The Civil Rights Movement, CRM

I came across a conversation between a group of young people, on the internet, discussing "the idea of the civil rights movement and why it did not work". I am inspired to share this article.

I grew up in Alabama during the 60's and 70's.

My High School experiences were stressful. I was in one of the classes that had to leave an all Black school to integrate an all white school. I attended the high school George Wallace Jr. graduated from the year before.

For those of you who don't know George Wallace or George Wallace Jr, Google the name.

I've seen both worlds segregated and not segregated. I do believe CRM gave us opportunities we would never have had, had not someone stood up.

The reason our present generation does not understand is they are living the benefits of that movement.

I remember stores, parks and even neighborhoods I could not go into until way into my teens. Today, we are free to go to any school, store, neighborhood, etc., we choose.

One instance that remains very vivid in my mind is my application to radiology school. Historically people of color were not allowed. After learning about the school, I developed a passion to attend. Against all odds I applied and was rejected by no response. Several times I inquired and no response. I have no other choice than to believe my application was overlooked due to ethnic origin.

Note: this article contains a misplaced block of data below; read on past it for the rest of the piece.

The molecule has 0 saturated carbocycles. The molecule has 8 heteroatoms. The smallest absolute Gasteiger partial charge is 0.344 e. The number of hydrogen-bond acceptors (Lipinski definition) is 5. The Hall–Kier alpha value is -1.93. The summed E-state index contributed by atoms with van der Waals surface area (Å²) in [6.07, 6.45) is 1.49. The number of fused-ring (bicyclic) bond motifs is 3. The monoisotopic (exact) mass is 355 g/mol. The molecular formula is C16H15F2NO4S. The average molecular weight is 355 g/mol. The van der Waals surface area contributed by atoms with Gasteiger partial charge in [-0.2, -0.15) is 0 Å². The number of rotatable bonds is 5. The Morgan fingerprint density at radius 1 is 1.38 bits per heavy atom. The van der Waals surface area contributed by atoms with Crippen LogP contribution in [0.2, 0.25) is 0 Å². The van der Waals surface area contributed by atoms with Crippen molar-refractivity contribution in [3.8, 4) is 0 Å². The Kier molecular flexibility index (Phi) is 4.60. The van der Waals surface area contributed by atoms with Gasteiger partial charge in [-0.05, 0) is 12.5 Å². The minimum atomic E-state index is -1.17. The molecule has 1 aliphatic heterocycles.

Later, a member of my church, who worked at the school, told me the school screened applications and when the prospective student was a person of color, their application was discarded. Fearing possible repercussions, protest was not an option for me. Thank God for others who had the courage to stand.

Another I can remember is my father parking his car ten blocks away and walking to work. I was concerned and asked why, he replied, “if his employer knew he had a car he would be fired or demoted”. At that time, it was felt if people of color earned enough money to own a car they were being paid too much. Further, it just wasn’t socially acceptable, in many places, for people of color to progress financially.

To generations of today, intimidation and fear plague our lives, in particular, people of color. We endured until CRM helped to bring about positive change. I challenge and encourage you to continue being vigilant and wise, stepping upon the backs of people who sacrificed and stood for positive and practical change together (all races) that, in your old age and for future generations, life can also be much better.

Deb Garrison


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